What is the `toJSON()` Function in JavaScript?


In JavaScript, the JSON.stringify() function looks for functions named toJSON in the object being serialized. If an object has a toJSON function, JSON.stringify() calls toJSON() and serializes the return value from toJSON() instead.

For example, the below script prints the same thing as JSON.stringify({ answer: 42 }).

const json = JSON.stringify({ answer: { toJSON: () => 42 }
}); console.log(json); 

With ES6 Classes

The toJSON() function is useful for making sure ES6 classes get serialized correctly. For example, suppose you have a custom JavaScript error class.

class HTTPError extends Error { constructor(message, status) { super(message); this.status = status; }
}

By default, JavaScript isn't great with serializing errors. The below script prints {"status":404}, no error message or stack trace.

class HTTPError extends Error { constructor(message, status) { super(message); this.status = status; }
} const e = new HTTPError('Fail', 404);
console.log(JSON.stringify(e)); 

However, if you add a toJSON() method to your HTTPError class, you can configure how JavaScript serializes instances of HTTPError.

class HTTPError extends Error { constructor(message, status) { super(message); this.status = status; } toJSON() { return { message: this.message, status: this.status }; }
} const e = new HTTPError('Fail', 404);
console.log(JSON.stringify(e)); 

You can even get fancy and make toJSON() serialize the stack trace if the NODE_ENV is development.

class HTTPError extends Error { constructor(message, status) { super(message); this.status = status; } toJSON() { const ret = { message: this.message, status: this.status }; if (process.env.NODE_ENV === 'development') { ret.stack = this.stack; } return ret; }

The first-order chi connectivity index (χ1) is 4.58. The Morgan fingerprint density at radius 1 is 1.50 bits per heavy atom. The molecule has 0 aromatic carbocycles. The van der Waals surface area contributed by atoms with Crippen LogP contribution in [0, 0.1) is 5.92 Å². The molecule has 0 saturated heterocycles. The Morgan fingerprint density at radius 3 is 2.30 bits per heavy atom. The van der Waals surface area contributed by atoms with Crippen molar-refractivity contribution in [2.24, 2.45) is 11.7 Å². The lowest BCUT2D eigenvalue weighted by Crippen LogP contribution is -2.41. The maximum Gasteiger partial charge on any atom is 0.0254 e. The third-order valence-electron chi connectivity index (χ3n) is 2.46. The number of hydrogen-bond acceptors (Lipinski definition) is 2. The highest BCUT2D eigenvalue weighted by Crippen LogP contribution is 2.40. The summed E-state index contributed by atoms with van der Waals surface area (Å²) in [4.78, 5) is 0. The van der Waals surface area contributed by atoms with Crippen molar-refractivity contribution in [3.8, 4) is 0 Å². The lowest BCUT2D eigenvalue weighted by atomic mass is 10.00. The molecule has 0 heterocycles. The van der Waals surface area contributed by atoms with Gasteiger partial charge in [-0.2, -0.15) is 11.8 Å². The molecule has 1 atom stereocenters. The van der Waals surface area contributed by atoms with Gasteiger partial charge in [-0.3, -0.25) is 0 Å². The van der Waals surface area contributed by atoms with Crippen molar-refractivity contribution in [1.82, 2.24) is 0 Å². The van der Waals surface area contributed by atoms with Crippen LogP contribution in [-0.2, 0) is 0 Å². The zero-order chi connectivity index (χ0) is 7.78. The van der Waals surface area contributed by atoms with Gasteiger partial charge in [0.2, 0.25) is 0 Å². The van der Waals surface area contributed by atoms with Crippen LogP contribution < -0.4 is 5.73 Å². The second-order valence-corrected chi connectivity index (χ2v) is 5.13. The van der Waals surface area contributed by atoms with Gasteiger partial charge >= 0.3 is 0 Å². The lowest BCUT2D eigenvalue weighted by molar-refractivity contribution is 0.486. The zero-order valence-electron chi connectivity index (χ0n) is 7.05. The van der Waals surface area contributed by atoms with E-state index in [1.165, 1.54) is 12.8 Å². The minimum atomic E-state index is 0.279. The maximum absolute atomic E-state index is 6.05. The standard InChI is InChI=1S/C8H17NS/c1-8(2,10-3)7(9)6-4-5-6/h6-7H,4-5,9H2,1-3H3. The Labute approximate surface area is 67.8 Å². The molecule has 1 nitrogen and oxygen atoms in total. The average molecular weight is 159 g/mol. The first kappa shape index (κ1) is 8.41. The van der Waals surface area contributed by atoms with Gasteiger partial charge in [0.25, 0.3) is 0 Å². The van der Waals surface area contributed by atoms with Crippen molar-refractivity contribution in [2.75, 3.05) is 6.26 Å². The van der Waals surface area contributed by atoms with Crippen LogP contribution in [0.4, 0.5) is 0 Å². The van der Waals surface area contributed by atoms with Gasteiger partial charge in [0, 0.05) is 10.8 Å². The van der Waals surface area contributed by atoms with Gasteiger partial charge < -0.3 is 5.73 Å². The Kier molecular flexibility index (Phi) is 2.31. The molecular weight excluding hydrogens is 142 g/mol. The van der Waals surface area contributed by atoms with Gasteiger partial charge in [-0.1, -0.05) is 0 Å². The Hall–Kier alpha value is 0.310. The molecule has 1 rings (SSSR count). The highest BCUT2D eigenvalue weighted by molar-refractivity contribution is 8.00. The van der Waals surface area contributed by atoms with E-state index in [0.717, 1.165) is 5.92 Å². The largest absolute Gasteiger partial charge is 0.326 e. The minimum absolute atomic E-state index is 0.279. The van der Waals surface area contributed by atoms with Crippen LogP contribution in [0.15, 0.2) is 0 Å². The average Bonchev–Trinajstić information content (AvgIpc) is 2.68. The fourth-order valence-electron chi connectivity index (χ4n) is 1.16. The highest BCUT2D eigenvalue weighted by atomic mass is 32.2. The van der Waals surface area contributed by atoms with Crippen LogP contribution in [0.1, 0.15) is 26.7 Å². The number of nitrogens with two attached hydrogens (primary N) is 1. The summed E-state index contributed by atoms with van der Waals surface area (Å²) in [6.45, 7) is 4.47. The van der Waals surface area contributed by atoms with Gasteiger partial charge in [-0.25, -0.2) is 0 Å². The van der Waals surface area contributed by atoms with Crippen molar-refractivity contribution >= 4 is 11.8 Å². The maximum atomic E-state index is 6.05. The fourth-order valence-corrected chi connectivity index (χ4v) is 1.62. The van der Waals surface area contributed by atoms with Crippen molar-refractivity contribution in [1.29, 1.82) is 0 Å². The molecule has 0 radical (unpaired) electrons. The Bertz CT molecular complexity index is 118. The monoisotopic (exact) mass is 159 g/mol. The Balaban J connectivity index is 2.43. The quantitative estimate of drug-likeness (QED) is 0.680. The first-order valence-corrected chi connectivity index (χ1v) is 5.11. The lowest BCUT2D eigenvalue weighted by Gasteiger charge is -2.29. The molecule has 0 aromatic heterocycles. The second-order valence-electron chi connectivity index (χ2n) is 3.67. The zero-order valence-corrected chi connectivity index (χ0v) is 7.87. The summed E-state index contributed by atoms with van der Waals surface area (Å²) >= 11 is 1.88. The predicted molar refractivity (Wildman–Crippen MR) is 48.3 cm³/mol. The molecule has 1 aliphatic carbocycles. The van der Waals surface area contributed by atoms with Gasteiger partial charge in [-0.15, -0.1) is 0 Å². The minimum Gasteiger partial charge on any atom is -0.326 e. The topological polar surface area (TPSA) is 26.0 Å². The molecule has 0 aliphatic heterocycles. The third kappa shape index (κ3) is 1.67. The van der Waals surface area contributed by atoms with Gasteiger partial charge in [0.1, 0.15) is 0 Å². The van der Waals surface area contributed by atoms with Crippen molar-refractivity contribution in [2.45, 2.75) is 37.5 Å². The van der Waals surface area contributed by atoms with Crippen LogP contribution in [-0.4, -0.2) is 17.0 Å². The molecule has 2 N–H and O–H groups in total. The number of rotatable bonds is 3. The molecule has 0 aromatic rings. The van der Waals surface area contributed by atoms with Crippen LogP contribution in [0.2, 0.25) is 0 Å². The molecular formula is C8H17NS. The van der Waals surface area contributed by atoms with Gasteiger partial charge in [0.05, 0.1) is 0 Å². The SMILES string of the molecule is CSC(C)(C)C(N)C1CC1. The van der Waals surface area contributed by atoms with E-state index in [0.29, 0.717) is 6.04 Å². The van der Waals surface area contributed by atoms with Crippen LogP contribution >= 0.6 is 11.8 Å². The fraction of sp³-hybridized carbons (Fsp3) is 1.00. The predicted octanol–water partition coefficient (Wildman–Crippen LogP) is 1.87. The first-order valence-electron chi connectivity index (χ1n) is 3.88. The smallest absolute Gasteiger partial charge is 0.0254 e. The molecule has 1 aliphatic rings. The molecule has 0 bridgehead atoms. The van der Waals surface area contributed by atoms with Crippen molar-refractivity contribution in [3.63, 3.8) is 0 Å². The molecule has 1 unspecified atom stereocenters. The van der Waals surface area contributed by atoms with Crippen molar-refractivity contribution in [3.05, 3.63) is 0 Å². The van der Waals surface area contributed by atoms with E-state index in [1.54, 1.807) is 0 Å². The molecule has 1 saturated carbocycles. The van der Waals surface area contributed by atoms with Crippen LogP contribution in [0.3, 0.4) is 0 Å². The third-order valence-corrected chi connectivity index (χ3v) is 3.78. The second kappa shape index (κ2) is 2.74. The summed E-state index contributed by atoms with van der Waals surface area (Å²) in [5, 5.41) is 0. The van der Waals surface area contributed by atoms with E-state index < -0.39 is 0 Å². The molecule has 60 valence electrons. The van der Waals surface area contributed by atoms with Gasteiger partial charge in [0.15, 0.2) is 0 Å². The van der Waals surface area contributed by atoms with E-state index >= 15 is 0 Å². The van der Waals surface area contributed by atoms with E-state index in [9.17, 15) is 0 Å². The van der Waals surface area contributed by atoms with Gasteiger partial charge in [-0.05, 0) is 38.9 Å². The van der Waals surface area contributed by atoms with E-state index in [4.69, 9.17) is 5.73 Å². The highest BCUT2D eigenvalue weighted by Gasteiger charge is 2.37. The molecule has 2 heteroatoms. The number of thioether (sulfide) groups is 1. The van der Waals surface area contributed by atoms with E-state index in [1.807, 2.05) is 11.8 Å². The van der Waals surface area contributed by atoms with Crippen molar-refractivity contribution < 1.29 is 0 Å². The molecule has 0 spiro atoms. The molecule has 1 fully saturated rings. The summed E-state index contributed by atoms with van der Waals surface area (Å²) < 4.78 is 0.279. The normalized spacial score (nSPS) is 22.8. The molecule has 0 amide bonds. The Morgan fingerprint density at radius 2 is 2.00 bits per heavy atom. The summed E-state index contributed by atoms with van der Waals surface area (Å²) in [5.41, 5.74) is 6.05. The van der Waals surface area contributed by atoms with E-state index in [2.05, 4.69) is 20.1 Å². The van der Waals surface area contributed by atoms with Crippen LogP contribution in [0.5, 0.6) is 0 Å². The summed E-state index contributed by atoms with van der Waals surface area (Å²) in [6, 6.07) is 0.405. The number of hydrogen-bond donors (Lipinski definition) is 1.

} const e = new HTTPError('Fail', 404); console.log(JSON.stringify(e));

The neat thing about toJSON() is that JavaScript handles recursion for you, so it will still correctly serialize deeply nested HTTPError instances and HTTPError instances in arrays.

class HTTPError extends Error { constructor(message, status) { super(message); this.status = status; } toJSON() { return { message: this.message, status: this.status }; }
} const e = new HTTPError('Fail', 404); console.log(JSON.stringify({ nested: e, arr: [e]
}));

Many libraries and frameworks use JSON.stringify() under the hood. For example, Express' res.json() function and Axios POST requests convert objects to JSON using JSON.stringify(). So custom toJSON() functions work with those modules as well.

toJSON() in the Wild

Many Node.js libraries and frameworks use toJSON() to ensure JSON.stringify() can serialize complex objects into something meaningful. For example, Moment.js objects have a nice simple toJSON() function that looks like this:

 function toJSON () { return this.isValid() ? this.toISOString() : 'null'; }

You can try it yourself by running:

const moment = require('moment');
console.log(moment('2019-06-01').toJSON.toString());

Node.js buffers also have a toJSON() function.

const buf = Buffer.from('abc');
console.log(buf.toJSON.toString()); function toJSON() { if (this.length > 0) { const data = new Array(this.length); for (var i = 0; i < this.length; ++i) data[i] = this[i]; return { type: 'Buffer', data }; } else { return { type: 'Buffer', data: [] }; }
}

Mongoose documents also have a toJSON() function that ensures the internal state of Mongoose documents doesn't end up in JSON.stringify() output.

Moving On

The toJSON() function is an important tool when building classes in JavaScript. It is how you control how JavaScript serializes your class into JSON. The toJSON() function can help you solve numerous problems, like making sure dates or Node.js buffers get serialized in the right format for your app. Give it a shot next time you write an ES6 class.

Found a typo or error? Open up a pull request! This post is available as markdown on Github